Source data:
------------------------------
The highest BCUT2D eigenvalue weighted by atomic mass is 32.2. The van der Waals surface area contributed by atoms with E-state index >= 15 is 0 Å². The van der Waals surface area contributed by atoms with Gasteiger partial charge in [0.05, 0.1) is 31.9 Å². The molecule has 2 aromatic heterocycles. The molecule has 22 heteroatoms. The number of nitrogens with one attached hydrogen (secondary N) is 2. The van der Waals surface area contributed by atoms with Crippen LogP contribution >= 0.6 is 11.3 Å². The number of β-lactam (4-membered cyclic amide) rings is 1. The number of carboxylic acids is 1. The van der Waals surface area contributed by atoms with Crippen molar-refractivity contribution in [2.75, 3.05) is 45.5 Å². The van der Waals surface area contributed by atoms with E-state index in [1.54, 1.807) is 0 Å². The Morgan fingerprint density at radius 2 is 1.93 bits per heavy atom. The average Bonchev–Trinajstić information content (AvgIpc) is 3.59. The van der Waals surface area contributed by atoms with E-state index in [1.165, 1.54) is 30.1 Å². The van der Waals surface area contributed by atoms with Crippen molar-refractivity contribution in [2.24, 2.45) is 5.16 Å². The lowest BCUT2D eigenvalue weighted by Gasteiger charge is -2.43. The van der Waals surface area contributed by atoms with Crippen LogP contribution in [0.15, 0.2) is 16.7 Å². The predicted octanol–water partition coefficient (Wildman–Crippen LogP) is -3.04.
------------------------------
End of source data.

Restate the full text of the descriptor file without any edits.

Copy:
The highest BCUT2D eigenvalue weighted by atomic mass is 32.2. The van der Waals surface area contributed by atoms with E-state index >= 15 is 0 Å². The van der Waals surface area contributed by atoms with Gasteiger partial charge in [0.05, 0.1) is 31.9 Å². The molecule has 2 aromatic heterocycles. The molecule has 22 heteroatoms. The number of nitrogens with one attached hydrogen (secondary N) is 2. The van der Waals surface area contributed by atoms with Crippen LogP contribution >= 0.6 is 11.3 Å². The number of β-lactam (4-membered cyclic amide) rings is 1. The number of carboxylic acids is 1. The van der Waals surface area contributed by atoms with Crippen molar-refractivity contribution in [2.75, 3.05) is 45.5 Å². The van der Waals surface area contributed by atoms with E-state index in [1.54, 1.807) is 0 Å². The Morgan fingerprint density at radius 2 is 1.93 bits per heavy atom. The average Bonchev–Trinajstić information content (AvgIpc) is 3.59. The van der Waals surface area contributed by atoms with E-state index in [1.165, 1.54) is 30.1 Å². The van der Waals surface area contributed by atoms with Crippen molar-refractivity contribution in [2.24, 2.45) is 5.16 Å². The lowest BCUT2D eigenvalue weighted by Gasteiger charge is -2.43. The van der Waals surface area contributed by atoms with Crippen LogP contribution in [0.15, 0.2) is 16.7 Å². The predicted octanol–water partition coefficient (Wildman–Crippen LogP) is -3.04.